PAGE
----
Learn about Texas Water Development Board, including Press Releases and Financing Team.
The mission of the Texas Water Development Board (TWDB) is to lead the state's efforts in ensuring a secure water future for Texas. Our mission is a vital part of Texas' overall vision and the state's mission and goals that relate to maintaining the viability of the state's natural resources, health, and economic development.
To accomplish our goals of planning for the state's water resources and providing affordable water and wastewater services, the TWDB provides water planning, data collection and dissemination, financial assistance, and technical assistance services to the citizens of Texas. The tremendous population growth that the state continues to experience and the recurrent threat of severe drought only intensify the need for the TWDB to accomplish its goals in an effective and efficient manner.
The Texas Water Development Board (TWDB) was created in 1957, it currently:
- supports the development of regional water plans and incorporates them into a state water plan for the orderly and responsible development, management, and conservation of the state's water resources;
- supports the development of regional flood plans and incorporates them into the state flood plan, the first of which is due September 1, 2024.
- provides loans to local governments for water supply projects; water quality projects, including wastewater treatment and nonpoint source pollution control; flood control projects; agricultural water conservation projects; rural and small community water and wastewater projects; and expenses related to administering groundwater conservation districts;
- provides grants and loans for the water and wastewater needs of the state's economically distressed areas;
- provides agricultural water conservation and water-related research and planning grants;
- conducts studies of the occurrence, quantity, quality, and availability of the state's surface water and groundwater;
- collects data and conducts studies concerning the freshwater needs of the state's bays and estuaries; and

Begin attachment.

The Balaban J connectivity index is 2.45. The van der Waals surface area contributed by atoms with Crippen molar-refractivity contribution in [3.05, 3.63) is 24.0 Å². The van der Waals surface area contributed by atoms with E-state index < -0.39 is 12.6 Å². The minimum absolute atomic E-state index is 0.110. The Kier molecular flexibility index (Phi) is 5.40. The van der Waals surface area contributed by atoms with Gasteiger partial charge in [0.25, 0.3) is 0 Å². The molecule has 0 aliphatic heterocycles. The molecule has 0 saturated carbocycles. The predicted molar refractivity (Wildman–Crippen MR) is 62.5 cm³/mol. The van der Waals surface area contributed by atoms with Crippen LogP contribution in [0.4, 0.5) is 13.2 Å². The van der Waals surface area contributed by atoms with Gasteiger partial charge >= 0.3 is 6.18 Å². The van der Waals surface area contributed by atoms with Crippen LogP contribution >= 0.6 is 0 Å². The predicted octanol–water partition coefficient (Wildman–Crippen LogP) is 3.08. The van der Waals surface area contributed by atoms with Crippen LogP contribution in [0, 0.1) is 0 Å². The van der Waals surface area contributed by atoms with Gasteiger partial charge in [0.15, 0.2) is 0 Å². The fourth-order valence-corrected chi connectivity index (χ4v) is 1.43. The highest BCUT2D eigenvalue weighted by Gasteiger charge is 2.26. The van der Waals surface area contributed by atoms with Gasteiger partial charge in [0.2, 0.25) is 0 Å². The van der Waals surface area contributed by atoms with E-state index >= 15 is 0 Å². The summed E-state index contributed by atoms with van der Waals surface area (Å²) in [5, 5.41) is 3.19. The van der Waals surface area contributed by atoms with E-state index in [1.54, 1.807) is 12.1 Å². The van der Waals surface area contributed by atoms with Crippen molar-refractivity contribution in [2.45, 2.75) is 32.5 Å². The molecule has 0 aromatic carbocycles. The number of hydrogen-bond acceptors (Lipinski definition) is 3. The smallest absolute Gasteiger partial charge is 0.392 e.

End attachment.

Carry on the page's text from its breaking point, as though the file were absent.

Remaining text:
- maintains a centralized data repository of information on the state's natural resources called the Texas Natural Resources Information System (TNRIS) and manages the Strategic Mapping (StratMap) Initiative.
The TWDB is established and authorized to operate under Section 49-c of the State Constitution and other subsequent section of the constitution. The General Provisions governing TWDB's day to day operations are outlined in various chapters of the Water Code.
Section 49-c of the State Constitution specifies the types of entities that may obtain financing from TWDB to be those created or organized under Article XVI, section 59 or Article III, Section 52 of the state constitution. Entities authorized under Article XVI, section 59 may incur debt but the debt must be evidenced by bonds. Entities authorized under Article III; Section 52 may also issue debt.
In addition, the Texas Legislature has adopted strict public securities standards for local governments which are in the State's Government Code and created a state oversight agency in the Texas Bond Review Board. As a result, most of the financial assistance agreements (loans) between TWDB and local entities consist of the adoption of an ordinance or resolution which constitutes a legal debt obligation subject to SEC 15c2-12 reporting requirements.
Direct placements are one method of sale where the debt obligations (publicly registered securities) are directly placed with investors rather than on the open market. In this case, the locally issued debt obligations are issued directly to TWDB pursuant to the terms of the ordinance or resolution adopted by the local entity.
Finally, Title 9 of the Texas Government Code requires public debt issued by local governments obtain an authorizing opinion from the State's Attorney General and that the debt be registered with the State Comptroller. Once the Attorney General has issued an authorizing opinion, the debt is deemed valid, binding and enforceable making it incontestable in a court or other forum.
A full-time, three-member Board appointed by the governor considers funding requests from eligible applicants, awards grants for water-related research and planning, and conducts other TWDB business, such as approving the State Water Plan.